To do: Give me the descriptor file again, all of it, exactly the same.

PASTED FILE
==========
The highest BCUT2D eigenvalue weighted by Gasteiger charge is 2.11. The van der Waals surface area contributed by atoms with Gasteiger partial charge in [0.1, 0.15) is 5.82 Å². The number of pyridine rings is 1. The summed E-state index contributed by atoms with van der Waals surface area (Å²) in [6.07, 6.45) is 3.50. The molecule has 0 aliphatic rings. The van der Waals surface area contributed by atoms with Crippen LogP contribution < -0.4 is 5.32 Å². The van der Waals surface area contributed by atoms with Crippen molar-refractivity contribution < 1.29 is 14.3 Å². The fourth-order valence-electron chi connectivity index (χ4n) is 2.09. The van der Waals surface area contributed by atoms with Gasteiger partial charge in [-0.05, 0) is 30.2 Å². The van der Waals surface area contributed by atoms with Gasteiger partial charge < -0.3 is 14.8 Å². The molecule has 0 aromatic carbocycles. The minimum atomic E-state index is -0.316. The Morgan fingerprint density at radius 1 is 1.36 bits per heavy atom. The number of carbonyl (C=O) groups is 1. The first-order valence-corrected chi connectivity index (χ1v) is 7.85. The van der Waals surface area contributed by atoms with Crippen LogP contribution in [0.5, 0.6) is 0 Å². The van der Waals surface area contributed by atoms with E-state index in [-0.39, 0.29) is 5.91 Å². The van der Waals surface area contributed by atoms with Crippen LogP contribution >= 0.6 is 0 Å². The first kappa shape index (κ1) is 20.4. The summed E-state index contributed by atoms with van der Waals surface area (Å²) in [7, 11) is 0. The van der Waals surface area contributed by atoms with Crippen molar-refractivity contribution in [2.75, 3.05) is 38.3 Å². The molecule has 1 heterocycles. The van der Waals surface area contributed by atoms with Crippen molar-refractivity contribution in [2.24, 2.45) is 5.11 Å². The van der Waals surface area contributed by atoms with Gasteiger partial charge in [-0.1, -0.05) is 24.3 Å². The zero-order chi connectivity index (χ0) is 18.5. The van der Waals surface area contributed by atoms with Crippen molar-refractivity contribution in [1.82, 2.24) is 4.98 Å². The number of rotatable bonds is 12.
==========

The highest BCUT2D eigenvalue weighted by Gasteiger charge is 2.11. The van der Waals surface area contributed by atoms with Gasteiger partial charge in [0.1, 0.15) is 5.82 Å². The number of pyridine rings is 1. The summed E-state index contributed by atoms with van der Waals surface area (Å²) in [6.07, 6.45) is 3.50. The molecule has 0 aliphatic rings. The van der Waals surface area contributed by atoms with Crippen LogP contribution < -0.4 is 5.32 Å². The van der Waals surface area contributed by atoms with Crippen molar-refractivity contribution < 1.29 is 14.3 Å². The fourth-order valence-electron chi connectivity index (χ4n) is 2.09. The van der Waals surface area contributed by atoms with Gasteiger partial charge in [-0.05, 0) is 30.2 Å². The van der Waals surface area contributed by atoms with Gasteiger partial charge < -0.3 is 14.8 Å². The molecule has 0 aromatic carbocycles. The minimum atomic E-state index is -0.316. The Morgan fingerprint density at radius 1 is 1.36 bits per heavy atom. The number of carbonyl (C=O) groups is 1. The first-order valence-corrected chi connectivity index (χ1v) is 7.85. The van der Waals surface area contributed by atoms with Crippen LogP contribution in [0.5, 0.6) is 0 Å². The van der Waals surface area contributed by atoms with E-state index in [-0.39, 0.29) is 5.91 Å². The van der Waals surface area contributed by atoms with Crippen LogP contribution >= 0.6 is 0 Å². The first kappa shape index (κ1) is 20.4. The summed E-state index contributed by atoms with van der Waals surface area (Å²) in [7, 11) is 0. The van der Waals surface area contributed by atoms with Crippen molar-refractivity contribution in [2.75, 3.05) is 38.3 Å². The molecule has 1 heterocycles. The van der Waals surface area contributed by atoms with Crippen molar-refractivity contribution in [2.24, 2.45) is 5.11 Å². The van der Waals surface area contributed by atoms with Gasteiger partial charge in [-0.1, -0.05) is 24.3 Å². The zero-order chi connectivity index (χ0) is 18.5. The van der Waals surface area contributed by atoms with Crippen molar-refractivity contribution in [1.82, 2.24) is 4.98 Å². The number of rotatable bonds is 12.